It’s a marathon, not a sprint

20
Aug
Posted by Barbara

roller-coaster-rideAll children have their highs and lows, but for children with special needs, the extremes tend to be more extreme.  The typical ups and downs of childhood have higher highs and lower lows.

The lows

It is hard to watch your child be frustrated because she can’t do the things that her peers can do. Your child’s frustration may take the form of crying, meltdowns or sadness (depending on your child’s age). When you stop to think about it, it seems very reasonable. Adults react much the same way. But, with toddlers or children, they don’t have the maturity to understand their condition, or the patience to wait until they acquire certain skills. In many cases, they may never acquire the same skills as their peers. Thus, the lower lows.

Along with the lower lows come the “two steps forward and one step back” type of progress that is so common among children with special needs. This is so frustrating – for a parent and especially for the child. You tend to feel like you are on a roller coaster ride – no sooner do you get up in the air and are so happy about progress, when you take a bit of a plunge and feel low again.

The highs

On the flip side, the highs are much higher. When your child achieves a milestone that she had been struggling with (that comes easily to her siblings or her peers), the happy dance is much more jubilant! You celebrate each and every accomplishment, no matter how small. The small steps are big steps to a child with special needs. In fact, every step is a big step. The joys of watching your child inch forward has a much more intense meaning.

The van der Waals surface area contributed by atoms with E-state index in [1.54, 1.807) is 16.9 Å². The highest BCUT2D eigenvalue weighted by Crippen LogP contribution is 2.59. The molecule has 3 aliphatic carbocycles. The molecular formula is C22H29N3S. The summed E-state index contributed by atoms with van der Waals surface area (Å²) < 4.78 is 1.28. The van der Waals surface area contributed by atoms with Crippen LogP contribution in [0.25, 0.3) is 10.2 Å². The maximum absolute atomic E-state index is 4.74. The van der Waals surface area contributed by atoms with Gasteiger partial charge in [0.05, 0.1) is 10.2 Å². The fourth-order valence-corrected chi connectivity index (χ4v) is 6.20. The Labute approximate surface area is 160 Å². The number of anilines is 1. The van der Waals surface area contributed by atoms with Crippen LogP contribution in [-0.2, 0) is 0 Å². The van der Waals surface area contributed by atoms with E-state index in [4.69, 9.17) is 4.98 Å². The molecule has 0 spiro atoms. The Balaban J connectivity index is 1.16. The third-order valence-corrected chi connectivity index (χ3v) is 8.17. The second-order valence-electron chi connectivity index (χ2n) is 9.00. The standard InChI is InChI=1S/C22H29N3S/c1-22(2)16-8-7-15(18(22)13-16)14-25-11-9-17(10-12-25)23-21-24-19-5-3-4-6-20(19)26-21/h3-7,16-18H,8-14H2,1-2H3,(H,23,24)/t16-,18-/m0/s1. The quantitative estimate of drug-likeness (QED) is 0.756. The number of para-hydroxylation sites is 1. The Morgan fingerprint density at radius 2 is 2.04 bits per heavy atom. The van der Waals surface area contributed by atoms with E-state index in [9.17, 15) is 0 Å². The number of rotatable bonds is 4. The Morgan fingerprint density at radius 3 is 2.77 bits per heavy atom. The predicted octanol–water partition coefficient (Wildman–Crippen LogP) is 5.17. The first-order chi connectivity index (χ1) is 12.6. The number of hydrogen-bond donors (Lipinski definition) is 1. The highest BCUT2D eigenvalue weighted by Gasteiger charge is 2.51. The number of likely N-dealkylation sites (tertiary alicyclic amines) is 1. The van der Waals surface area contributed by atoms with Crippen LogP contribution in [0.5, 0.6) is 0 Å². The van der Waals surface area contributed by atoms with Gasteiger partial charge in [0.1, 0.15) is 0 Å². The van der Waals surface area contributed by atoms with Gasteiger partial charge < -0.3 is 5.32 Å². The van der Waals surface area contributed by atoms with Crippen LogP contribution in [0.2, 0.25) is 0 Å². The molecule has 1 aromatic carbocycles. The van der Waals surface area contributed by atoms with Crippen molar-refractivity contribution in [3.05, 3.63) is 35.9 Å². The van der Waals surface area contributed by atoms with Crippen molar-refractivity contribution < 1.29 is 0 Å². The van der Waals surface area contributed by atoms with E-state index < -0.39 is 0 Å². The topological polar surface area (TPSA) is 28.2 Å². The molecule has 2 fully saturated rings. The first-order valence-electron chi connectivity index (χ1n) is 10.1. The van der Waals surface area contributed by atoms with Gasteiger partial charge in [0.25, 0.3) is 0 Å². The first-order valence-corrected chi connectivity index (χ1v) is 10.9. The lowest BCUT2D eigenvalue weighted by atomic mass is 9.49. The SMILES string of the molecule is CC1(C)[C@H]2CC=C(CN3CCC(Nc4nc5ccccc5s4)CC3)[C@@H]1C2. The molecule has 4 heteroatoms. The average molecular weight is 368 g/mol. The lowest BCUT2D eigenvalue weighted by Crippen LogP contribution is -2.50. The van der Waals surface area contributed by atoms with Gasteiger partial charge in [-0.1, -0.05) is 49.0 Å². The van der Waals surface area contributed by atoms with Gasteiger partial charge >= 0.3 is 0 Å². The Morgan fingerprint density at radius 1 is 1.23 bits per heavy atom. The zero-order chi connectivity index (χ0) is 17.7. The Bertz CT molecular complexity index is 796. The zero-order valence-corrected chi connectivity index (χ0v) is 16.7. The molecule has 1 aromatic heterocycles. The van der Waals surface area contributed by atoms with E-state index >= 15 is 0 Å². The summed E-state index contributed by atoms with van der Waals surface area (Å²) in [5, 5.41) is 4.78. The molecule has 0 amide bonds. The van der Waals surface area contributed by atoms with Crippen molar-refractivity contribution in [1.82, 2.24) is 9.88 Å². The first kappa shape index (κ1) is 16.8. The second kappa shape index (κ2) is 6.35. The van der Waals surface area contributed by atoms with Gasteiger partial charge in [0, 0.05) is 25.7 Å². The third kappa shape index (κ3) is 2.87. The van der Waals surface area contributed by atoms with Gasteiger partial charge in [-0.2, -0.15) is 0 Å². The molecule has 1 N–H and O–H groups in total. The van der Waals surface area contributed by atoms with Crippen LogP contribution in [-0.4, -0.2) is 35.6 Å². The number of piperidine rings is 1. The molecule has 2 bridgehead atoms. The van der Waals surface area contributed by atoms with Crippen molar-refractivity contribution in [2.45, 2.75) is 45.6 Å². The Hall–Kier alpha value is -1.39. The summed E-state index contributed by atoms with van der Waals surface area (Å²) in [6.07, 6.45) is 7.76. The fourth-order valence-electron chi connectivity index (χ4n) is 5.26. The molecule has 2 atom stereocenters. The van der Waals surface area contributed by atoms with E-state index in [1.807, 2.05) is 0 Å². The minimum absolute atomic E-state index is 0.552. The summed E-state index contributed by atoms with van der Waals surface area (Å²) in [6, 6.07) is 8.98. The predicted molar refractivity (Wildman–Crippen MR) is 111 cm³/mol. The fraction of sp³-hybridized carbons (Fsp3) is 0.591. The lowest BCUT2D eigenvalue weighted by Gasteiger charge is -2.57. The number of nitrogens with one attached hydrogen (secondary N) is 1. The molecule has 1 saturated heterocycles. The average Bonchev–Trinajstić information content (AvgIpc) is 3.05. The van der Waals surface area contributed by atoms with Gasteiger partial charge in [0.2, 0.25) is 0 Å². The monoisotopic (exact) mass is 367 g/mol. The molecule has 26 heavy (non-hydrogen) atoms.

Progress is a wiggly line

What has helped some of the parents I know who have children with special needs is realizing that it is a marathon, not a sprint. You need to pace yourself and look at this as one long journey. You may get lost or a little off track now and again, and even need to take breaks to re-fuel or get new directions. But, overall, you will stay on your path and get to your child’s unique destination…eventually. It is important to remember that you need to look at progress as a kind of wiggly line. Look at the overall progress, not minute to minute progress.

Bottom line

Remember that this path has its uniqueness and gifts, too. After all, if we were all the same, this world would be so boring. Try to look past what your little one can NOT do, and focus on what she CAN do. Then, all of the prospects for her future brighten up considerably.

 

Note: This post is part of the weekly series Delays and disabilities – how to get help for your child. It was started in January 2013 and appears every Wednesday. Go to News Moms Need and click on “Help for your child” on the menu on the right side to view all of the blog posts to date. As always, we welcome your comments and input.